No, these are unflinching, unquestioning minions. They are dull echoes of discordant and deceptive voices.

Minions cannot be reached with reason. They cannot be negotiated with, nor will they countenance any dissent from whatever blathering madness that has captivated them.

Do not debate them. Do not wrangle with them on Facebook or social media. Leave them in their mental and spiritual death.

There are millions, tens of  millions, of honest, hungry, fair-minded men and women who are honestly seeking the truth.

Seek them: answer their questions.

Leave the minions to their destruction.

The Boomerang

Boomerangs probably came about through a trial and error process. See how the experts think boomerangs were invented.

When most of us think of boomerangs, we imagine somebody (quite possibly a cartoon character) throwing a banana-shaped stick that eventually turns around and comes right back to the thrower’s hand (possibly after hitting another cartoon character in the head). This idea is simply amazing, and as children, our first reaction to such a device was: This stick is obviously possessed with magical powers! Of course, the person or people who discovered the boomerang hadn’t actually found a magical stick, but they had come upon an amazing application of some complex laws of physics.

In this article, we’ll break down the physical principles that make boomerangs work, see what happens as a boomerang flies through the air and find out the proper way to throw a boomerang so that it comes back to you. We’ll also delve a little into the history of boomerangs to see how they came about in the first place. Boomeranging is an amazing demonstration of scientific principles as well as a terrific sport you can enjoy all by yourself.

When we talk about boomerangs, we usually mean the curved devices that return to you when you throw them, but there are actually two different kinds of boomerangs. The kind we’re all familiar with, returning boomerangs, are specially crafted, lightweight pieces of wood, plastic or other material. Traditionally, these are basically two wings connected together in one banana-shaped unit, but you can find a number of different boomerang designs available these days, some with three or more wings. Most returning boomerangs measure 1 to 2 feet (30 to 60 cm) across, but there are larger and smaller varieties. When thrown correctly, a returning boomerang flies through the air in a circular path and arrives back at its starting point.

Returning boomerangs are not suited for hunting — they are very hard to aim, and actually hitting a target would stop them from returning to the thrower, pretty much defeating the purpose of the design.

Returning boomerangs evolved out of non-returning boomerangs. These are also curved pieces of wood, but they are usually heavier and longer, typically 3 feet (1 meter) or more across. Non-returning boomerangs do not have the light weight and special wing design that causes returning boomerangs to travel back to the thrower, but their curved shape does cause them to fly easily through the air. Non-returning boomerangs are effective hunting weapons because they are easy to aim and they travel a good distance at a high rate of speed. There is also such a thing as a battle boomerang, which is basically a non-returning boomerang used in hand-to-hand combat.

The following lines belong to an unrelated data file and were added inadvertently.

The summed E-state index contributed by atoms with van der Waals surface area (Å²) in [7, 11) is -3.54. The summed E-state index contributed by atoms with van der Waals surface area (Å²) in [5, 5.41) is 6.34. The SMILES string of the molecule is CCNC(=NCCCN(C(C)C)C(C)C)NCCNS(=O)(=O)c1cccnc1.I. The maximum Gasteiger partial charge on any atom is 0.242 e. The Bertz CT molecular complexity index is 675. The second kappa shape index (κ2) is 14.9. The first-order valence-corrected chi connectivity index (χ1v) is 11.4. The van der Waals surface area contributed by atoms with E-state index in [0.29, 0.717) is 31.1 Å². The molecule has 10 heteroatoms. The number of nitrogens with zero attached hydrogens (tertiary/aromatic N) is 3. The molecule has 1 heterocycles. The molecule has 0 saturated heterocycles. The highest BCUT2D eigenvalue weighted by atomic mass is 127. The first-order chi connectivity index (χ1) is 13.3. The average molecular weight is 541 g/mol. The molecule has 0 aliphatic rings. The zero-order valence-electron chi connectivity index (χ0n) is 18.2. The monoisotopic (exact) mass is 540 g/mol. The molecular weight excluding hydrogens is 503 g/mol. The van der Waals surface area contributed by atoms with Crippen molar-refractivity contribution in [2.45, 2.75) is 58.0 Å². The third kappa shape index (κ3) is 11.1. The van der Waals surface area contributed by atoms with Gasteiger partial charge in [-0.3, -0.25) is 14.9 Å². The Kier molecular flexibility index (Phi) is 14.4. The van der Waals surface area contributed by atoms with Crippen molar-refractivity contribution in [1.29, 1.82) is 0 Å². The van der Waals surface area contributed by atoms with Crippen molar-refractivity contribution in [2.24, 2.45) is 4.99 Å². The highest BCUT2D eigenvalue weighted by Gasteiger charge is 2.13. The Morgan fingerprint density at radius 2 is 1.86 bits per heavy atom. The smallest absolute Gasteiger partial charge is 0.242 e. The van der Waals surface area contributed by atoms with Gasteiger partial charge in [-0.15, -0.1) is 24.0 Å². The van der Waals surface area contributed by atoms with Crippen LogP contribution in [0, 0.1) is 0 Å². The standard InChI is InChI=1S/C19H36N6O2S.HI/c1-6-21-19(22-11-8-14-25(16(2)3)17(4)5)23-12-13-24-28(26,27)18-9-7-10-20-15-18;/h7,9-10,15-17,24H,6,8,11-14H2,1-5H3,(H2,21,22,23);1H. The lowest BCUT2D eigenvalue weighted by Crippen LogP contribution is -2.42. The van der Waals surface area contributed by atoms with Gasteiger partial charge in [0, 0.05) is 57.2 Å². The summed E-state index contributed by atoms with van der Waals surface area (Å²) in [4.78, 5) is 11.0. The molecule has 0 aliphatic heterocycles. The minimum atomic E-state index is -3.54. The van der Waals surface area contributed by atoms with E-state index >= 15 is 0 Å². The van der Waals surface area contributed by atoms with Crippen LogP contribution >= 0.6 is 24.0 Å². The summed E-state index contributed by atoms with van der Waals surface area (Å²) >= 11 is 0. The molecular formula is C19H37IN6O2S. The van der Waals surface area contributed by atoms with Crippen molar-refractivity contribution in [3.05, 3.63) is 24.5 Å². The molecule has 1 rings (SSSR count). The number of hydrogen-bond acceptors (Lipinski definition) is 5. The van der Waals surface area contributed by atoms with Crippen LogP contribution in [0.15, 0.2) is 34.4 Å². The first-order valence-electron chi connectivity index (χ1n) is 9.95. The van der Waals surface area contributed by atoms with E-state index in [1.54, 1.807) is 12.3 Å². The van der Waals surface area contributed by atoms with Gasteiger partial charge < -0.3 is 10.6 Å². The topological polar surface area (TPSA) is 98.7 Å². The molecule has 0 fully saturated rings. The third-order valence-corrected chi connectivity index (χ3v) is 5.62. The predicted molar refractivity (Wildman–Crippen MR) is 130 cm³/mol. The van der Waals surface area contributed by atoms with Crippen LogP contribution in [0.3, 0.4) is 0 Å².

Original article: Boomerang

Speak the Speech

Speak the speech, I pray you, as I pronounced it to you, trippingly on the tongue. But if you mouth it, as many of your players do, I had as lief the town crier spoke my lines. Nor do not saw the air too much with your hand thus, but use all gently, for in the very torrent, tempest, and (as I may say) whirlwind of passion, you must acquire and beget a temperance that may give it smoothness. Oh, it offends me to the soul to hear a robustious periwig-pated fellow tear a passion to tatters, to very rags, to split the ears of the groundlings, who for the most part are capable of nothing but inexplicable dumb-shows and noise. I would have such a fellow whipped for o’erdoing Termagant. It out-Herods Herod. Pray you, avoid it…

Be not too tame neither, but let your own discretion be your tutor. Suit the action to the word, the word to the action, with this special observance that you o’erstep not the modesty of nature. For anything so overdone is from the purpose of playing, whose end, both at the first and now, was and is to hold, as ’twere, the mirror up to nature, to show virtue her own feature, scorn her own image, and the very age and body of the time his form and pressure. Now this overdone or come tardy off, though it make the unskillful laugh, cannot but make the judicious grieve, the censure of the which one must in your allowance o’erweigh a whole theatre of others.

Hamlet – Act 3, Scene 2